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Trading ORB at the Walls

There will be days when trading the Opening Range Break (ORB) is unfavorable given our positioning relative to major gamma levels, such as the Call Wall and the Put Wall.


The Call Wall is considered our upper bound and is the most significant resistance level, it represents the highest concentration of call gamma (supply/selling). 


The Put Wall is considered our lower bound and is the most significant support, it represents the highest concentration of put gamma (demand/buying).



Statistically, there is a strong edge for the Walls to be respected, with the market often closing below the Call Wall and above the Put Wall. Consequently, we typically consider selling credits at or above/below these levels to be high probability trades. With this edge in mind, it is best to adjust the ORB strategy accordingly.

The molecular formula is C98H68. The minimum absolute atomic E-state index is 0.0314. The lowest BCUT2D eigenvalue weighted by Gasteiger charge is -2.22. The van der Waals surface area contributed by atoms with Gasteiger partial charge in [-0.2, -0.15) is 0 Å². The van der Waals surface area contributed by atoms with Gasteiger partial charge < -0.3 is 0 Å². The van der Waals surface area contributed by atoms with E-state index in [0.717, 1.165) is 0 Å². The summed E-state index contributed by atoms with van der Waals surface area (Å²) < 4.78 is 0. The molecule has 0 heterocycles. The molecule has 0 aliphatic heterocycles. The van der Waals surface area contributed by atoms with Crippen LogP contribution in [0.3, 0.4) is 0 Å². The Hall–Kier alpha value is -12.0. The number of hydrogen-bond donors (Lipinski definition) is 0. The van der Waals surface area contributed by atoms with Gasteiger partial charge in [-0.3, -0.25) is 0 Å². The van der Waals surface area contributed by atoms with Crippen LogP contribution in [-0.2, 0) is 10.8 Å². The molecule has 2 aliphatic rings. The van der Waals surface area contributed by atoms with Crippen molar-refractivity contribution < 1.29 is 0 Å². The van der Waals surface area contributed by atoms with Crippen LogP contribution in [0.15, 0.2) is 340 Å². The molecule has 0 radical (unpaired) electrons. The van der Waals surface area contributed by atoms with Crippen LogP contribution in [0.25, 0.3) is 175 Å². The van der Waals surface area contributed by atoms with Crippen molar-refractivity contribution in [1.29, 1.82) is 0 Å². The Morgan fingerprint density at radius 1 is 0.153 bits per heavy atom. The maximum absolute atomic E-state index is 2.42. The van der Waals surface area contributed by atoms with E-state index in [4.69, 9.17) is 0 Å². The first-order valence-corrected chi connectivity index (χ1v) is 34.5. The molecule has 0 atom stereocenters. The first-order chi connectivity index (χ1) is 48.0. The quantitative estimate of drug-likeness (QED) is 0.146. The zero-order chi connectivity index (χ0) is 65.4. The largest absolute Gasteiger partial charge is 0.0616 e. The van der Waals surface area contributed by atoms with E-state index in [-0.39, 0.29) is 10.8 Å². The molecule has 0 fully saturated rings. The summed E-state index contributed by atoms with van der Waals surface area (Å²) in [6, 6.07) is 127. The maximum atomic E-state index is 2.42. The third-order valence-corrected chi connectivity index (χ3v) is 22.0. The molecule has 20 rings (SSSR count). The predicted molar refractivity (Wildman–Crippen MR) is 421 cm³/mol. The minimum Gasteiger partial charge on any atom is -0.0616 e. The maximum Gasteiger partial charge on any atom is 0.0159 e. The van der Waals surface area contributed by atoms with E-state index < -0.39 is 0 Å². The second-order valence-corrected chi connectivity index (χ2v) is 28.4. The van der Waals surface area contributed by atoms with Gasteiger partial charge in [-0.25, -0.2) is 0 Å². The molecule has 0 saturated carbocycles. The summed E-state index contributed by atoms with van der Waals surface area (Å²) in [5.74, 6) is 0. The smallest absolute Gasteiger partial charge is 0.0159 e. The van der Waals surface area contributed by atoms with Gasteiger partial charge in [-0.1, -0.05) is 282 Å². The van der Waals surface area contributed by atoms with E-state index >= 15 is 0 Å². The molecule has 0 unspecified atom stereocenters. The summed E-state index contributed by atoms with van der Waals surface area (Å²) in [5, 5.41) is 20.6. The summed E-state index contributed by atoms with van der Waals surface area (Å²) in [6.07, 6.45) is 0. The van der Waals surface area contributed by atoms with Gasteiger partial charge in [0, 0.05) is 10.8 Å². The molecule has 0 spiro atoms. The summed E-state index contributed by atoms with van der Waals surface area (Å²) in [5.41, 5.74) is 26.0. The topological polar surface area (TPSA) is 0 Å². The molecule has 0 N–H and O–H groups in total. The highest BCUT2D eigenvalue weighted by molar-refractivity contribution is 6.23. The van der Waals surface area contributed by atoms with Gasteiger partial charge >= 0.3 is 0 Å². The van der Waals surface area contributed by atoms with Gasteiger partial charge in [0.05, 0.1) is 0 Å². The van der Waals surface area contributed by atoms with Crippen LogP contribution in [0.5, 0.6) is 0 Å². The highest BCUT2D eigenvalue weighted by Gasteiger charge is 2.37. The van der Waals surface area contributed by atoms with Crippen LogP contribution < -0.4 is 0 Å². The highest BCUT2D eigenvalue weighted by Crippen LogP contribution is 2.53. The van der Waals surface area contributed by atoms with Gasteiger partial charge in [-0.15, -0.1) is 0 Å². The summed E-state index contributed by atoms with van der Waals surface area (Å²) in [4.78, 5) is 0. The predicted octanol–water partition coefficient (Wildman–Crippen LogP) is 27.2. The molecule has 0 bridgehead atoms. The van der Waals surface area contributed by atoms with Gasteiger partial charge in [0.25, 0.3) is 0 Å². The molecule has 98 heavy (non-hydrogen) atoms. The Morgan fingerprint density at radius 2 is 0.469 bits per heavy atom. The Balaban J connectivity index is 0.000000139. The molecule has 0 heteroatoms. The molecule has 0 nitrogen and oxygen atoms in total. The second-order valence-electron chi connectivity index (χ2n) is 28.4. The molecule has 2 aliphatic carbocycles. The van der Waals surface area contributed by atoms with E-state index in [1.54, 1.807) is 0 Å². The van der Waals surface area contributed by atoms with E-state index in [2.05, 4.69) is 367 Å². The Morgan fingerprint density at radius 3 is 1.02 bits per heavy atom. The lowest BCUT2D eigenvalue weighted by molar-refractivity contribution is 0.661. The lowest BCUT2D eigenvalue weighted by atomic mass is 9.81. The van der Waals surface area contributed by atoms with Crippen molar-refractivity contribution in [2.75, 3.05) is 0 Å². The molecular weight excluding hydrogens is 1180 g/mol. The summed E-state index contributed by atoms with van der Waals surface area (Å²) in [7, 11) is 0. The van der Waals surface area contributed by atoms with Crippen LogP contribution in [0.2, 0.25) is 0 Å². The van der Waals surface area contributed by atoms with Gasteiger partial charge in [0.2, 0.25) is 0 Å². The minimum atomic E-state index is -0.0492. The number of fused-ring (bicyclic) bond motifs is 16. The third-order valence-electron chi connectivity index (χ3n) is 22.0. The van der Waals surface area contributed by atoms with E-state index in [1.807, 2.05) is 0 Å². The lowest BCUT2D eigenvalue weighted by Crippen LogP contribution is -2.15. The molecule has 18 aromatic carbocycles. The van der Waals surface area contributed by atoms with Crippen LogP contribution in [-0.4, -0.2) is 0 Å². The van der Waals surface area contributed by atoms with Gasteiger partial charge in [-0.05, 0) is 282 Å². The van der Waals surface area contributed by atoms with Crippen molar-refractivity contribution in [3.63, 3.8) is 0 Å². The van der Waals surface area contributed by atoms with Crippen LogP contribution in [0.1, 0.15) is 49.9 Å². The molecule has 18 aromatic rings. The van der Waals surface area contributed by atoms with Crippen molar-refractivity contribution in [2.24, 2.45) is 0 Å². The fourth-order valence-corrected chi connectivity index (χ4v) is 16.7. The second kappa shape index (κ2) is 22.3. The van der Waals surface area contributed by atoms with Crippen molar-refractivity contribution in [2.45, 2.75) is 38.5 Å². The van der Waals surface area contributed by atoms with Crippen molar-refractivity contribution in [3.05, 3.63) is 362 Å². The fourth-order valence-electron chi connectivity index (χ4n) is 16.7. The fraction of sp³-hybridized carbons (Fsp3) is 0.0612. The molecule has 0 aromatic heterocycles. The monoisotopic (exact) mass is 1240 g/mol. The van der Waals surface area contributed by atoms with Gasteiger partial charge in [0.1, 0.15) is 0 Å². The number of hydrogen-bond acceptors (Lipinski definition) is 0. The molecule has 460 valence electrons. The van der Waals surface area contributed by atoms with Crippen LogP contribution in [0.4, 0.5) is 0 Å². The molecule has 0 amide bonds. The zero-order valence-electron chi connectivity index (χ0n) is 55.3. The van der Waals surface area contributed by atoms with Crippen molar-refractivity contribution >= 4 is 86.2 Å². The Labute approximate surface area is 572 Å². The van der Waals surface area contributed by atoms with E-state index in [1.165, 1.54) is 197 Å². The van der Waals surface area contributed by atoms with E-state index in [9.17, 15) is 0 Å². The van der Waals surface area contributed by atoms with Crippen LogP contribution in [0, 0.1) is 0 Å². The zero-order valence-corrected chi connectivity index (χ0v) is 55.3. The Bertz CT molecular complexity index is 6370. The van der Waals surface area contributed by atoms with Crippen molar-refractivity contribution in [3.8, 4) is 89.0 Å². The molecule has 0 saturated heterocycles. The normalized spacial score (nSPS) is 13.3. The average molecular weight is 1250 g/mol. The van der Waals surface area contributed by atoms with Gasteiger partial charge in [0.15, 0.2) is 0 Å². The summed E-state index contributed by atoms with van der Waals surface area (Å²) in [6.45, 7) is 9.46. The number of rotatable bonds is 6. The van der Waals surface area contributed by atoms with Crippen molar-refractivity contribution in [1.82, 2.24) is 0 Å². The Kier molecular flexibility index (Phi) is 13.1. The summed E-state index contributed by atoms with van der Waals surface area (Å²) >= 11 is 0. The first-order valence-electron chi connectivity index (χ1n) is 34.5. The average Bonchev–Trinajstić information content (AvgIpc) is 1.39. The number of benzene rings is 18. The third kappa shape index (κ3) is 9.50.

Trading ORB at the Call Wall

When trading near the Call Wall, I avoid trading the ORB High (the high of the first 15-minute candle) due to the statistical edge favoring a close below the Call Wall. Instead, opting to play a credit spread in line with the Call Wall yields better results - entering a Call Credit Spread at a 5-minute cycle high or on the ORB Low and writing at or above the Call Wall. However, if necessary, I may use the ORB High as a signal to potentially adjust my position by legging into an Iron Condor.


Trading ORB at the Put Wall 

When trading near the Put Wall, I avoid trading the ORB Low (the low of the first 15-minute candle) due to the statistical edge favoring a close above the Put Wall. Instead, opting to play a credit spread in line with the Call Wall yields better results - entering a Put Credit Spread at a 5-minute cycle low or on the ORB High and writing at or below the Put Wall. However, if necessary, I may use the ORB Low as a signal to potentially adjust my position by legging into an Iron Condor.


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